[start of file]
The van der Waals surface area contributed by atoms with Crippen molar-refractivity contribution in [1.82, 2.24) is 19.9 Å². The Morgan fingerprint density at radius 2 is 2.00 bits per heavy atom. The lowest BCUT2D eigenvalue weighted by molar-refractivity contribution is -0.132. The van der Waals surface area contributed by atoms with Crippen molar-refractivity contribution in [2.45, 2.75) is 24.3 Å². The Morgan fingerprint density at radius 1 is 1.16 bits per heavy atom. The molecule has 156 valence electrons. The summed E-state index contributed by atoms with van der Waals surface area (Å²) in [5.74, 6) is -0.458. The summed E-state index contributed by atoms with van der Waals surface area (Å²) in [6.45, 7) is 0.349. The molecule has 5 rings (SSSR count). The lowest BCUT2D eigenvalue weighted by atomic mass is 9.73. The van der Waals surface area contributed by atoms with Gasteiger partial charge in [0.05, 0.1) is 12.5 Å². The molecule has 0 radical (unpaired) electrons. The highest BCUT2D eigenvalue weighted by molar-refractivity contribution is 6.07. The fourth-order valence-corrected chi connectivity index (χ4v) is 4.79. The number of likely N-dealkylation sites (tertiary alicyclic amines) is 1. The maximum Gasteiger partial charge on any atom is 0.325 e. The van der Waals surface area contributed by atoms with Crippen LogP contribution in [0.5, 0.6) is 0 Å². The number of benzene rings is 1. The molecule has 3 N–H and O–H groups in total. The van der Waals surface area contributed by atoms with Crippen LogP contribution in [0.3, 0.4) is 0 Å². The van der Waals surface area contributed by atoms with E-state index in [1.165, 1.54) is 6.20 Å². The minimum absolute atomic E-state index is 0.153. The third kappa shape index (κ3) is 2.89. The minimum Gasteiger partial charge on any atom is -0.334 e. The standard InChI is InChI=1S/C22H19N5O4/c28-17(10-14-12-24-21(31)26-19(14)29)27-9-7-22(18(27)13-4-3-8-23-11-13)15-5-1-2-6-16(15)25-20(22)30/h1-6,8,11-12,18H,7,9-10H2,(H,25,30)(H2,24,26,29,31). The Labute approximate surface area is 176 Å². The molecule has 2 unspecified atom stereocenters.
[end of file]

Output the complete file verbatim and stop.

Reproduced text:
The van der Waals surface area contributed by atoms with Crippen molar-refractivity contribution in [1.82, 2.24) is 19.9 Å². The Morgan fingerprint density at radius 2 is 2.00 bits per heavy atom. The lowest BCUT2D eigenvalue weighted by molar-refractivity contribution is -0.132. The van der Waals surface area contributed by atoms with Crippen molar-refractivity contribution in [2.45, 2.75) is 24.3 Å². The Morgan fingerprint density at radius 1 is 1.16 bits per heavy atom. The molecule has 156 valence electrons. The summed E-state index contributed by atoms with van der Waals surface area (Å²) in [5.74, 6) is -0.458. The summed E-state index contributed by atoms with van der Waals surface area (Å²) in [6.45, 7) is 0.349. The molecule has 5 rings (SSSR count). The lowest BCUT2D eigenvalue weighted by atomic mass is 9.73. The van der Waals surface area contributed by atoms with Gasteiger partial charge in [0.05, 0.1) is 12.5 Å². The molecule has 0 radical (unpaired) electrons. The highest BCUT2D eigenvalue weighted by molar-refractivity contribution is 6.07. The fourth-order valence-corrected chi connectivity index (χ4v) is 4.79. The number of likely N-dealkylation sites (tertiary alicyclic amines) is 1. The maximum Gasteiger partial charge on any atom is 0.325 e. The van der Waals surface area contributed by atoms with Crippen LogP contribution in [0.5, 0.6) is 0 Å². The number of benzene rings is 1. The molecule has 3 N–H and O–H groups in total. The van der Waals surface area contributed by atoms with Crippen LogP contribution in [0.3, 0.4) is 0 Å². The van der Waals surface area contributed by atoms with E-state index in [1.165, 1.54) is 6.20 Å². The minimum absolute atomic E-state index is 0.153. The third kappa shape index (κ3) is 2.89. The minimum Gasteiger partial charge on any atom is -0.334 e. The standard InChI is InChI=1S/C22H19N5O4/c28-17(10-14-12-24-21(31)26-19(14)29)27-9-7-22(18(27)13-4-3-8-23-11-13)15-5-1-2-6-16(15)25-20(22)30/h1-6,8,11-12,18H,7,9-10H2,(H,25,30)(H2,24,26,29,31). The Labute approximate surface area is 176 Å². The molecule has 2 unspecified atom stereocenters.